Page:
I’ve made no secret that I’ve not been particularly fond of the Xbox brand this gen. Xbox, this gen, has been very awkward and confusing. In fact, it’s really only recently that Microsoft has managed to find its footing, thanks largely to Phil Spencer. Spencer took on his role as head of Xbox at a very bleak time. His predecessor did very little to engage with the fans or even acknowledge much of their feedback, which only resulted in the laughable launch of Xbox One, a launch that I personally hope will haunt Microsoft for years to come.
Since then, Spencer has made some pretty bold and daring moves. We’ve seen the closing of studios, the cancellation of games and the end of support for the Kinect. This, collectively, only led to more negative speculation and confusing regarding the future of Xbox, but Spencer clearly has an end goal firmly in his sights. You see, despite the downsides, Spencer has also taken some excellent steps too; backwards compatibility, Xbox game pass, Xbox One X and more recently, the acquisition of five brand new Microsoft Studio additions.
These additions include; Ninja Theory, Compulsion Games, Playground Games, Undead Labs and the newly opened studio, The Initiative. It’s unclear what games these studios will inevitably bring to the table outside of the bits that they’re already working on, but with Microsoft’s deep pockets at their collective disposal and their vastly proven talent, I think it’s safe to expect nothing but outstanding work. However, even with that in mind, I think it’s equally safe to assume that we wont be seeing anything new from them until next gen.
Spencer announced that the team behind the Xbox One X are already deep into architecting the next Xbox consoles. The use of the plural with the word “consoles” is interesting as it suggests that we can probably expect the same format that we’ve seen this gen; Xbox One, Xbox One S and Xbox One X, though for now, that’s purely speculation. Spencer also revealed that the company is still very much focused on AI and Cloud technologies, going so far to say that at some point, fans will enjoy console-quality games on any device.
Microsoft is still very committed to selling you a console box that sits by your television, but their overall vision is much larger than just that. It’s a very wise move and something Spencer says will play a large role alongside the next Xbox, but details are understandably thin on the ground right now. No doubt we’ll learn more in due course. Though, let me reiterate, those of you that may be worried that traditional gaming is going out the window, worry not. The goal here is to bring more gamers into the fold under one big ecosystem.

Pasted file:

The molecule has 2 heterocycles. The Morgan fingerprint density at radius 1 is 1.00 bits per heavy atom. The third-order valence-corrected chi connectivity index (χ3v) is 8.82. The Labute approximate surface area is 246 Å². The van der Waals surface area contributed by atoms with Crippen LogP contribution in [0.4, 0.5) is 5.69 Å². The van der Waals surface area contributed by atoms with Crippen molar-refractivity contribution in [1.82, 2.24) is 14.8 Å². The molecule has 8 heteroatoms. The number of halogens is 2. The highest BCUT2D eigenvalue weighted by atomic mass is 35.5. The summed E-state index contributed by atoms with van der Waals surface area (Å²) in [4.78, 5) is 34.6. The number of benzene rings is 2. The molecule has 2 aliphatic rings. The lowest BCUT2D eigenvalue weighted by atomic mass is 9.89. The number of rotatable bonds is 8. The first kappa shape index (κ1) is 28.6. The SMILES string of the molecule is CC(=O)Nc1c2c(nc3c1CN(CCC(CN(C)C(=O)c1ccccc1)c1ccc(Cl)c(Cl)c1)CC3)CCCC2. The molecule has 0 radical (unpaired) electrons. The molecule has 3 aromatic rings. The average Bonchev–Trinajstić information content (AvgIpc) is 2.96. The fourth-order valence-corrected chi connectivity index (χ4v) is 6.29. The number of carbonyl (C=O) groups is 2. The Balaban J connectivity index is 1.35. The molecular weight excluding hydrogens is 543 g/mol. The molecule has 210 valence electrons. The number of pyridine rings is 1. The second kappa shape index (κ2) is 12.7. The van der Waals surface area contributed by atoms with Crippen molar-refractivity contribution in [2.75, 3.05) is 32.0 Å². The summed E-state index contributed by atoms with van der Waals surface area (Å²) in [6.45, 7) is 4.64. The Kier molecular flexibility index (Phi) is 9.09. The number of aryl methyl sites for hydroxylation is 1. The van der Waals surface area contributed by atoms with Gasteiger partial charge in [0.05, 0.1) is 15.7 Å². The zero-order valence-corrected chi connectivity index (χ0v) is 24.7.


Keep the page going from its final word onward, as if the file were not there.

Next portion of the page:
Think Minecraft or Fortnite, but on a much larger scale. This ideology, if truly realized, will remove the barriers that many developers face when it comes to the costs of development vs the return they’ll get for their invested time and expense. Simply put, Spencer wants content developers to reach the two billion people that play games. It’s a very bold statement to make, but at least Microsoft are the ones making it. Devices, after all, are becoming more competent and more powerful by the day, so why not try and tap into that?
Why not try and bring that under one big ecosystem so that everyone can game in unity and quality, regardless of their chosen device? Exactly. Cross-play was clearly the first step on the ladder towards this goal, but again, it’s very early days so we’ll have to see how this pans out. Whatever the case, Microsoft is certainly paving the way to a better future for Xbox. The Xbox Adaptive Controller is another prime example as to how open and accessible Xbox is aiming to be. Spencer may have started in deep water, but he’s taken the brand from strength to strength since filling those boots.
From the bits and pieces that we’ve picked up on so far, the next Xbox will be big on streaming, will more than likely be backward compatible out of the box, will offer a range of different options regarding framerate and resolution and will no doubt be fighting for the power-brag alongside the PlayStation 5. Throw in the fact that these five new studios (in addition to the current studios under Microsoft Studios’ umbrella) will have had years of development time to create new and interesting experiences, and there’s a lot to be excited about.
I wont get ahead of myself because if anything, Microsoft talk a good talk but have proven this gen that they cannot always meet that talk with the proverbial walk, however, I would lying if I didn’t say that I predict great things from the brand when we transition into the next gen of hardware. Spencer is taking steps in all of the right directions, though, I wouldn’t expect any major changes for at least a few years. How do you feel about Xbox right now? Do you agree the future is bright? Or are you not too convinced? Hit the comments below.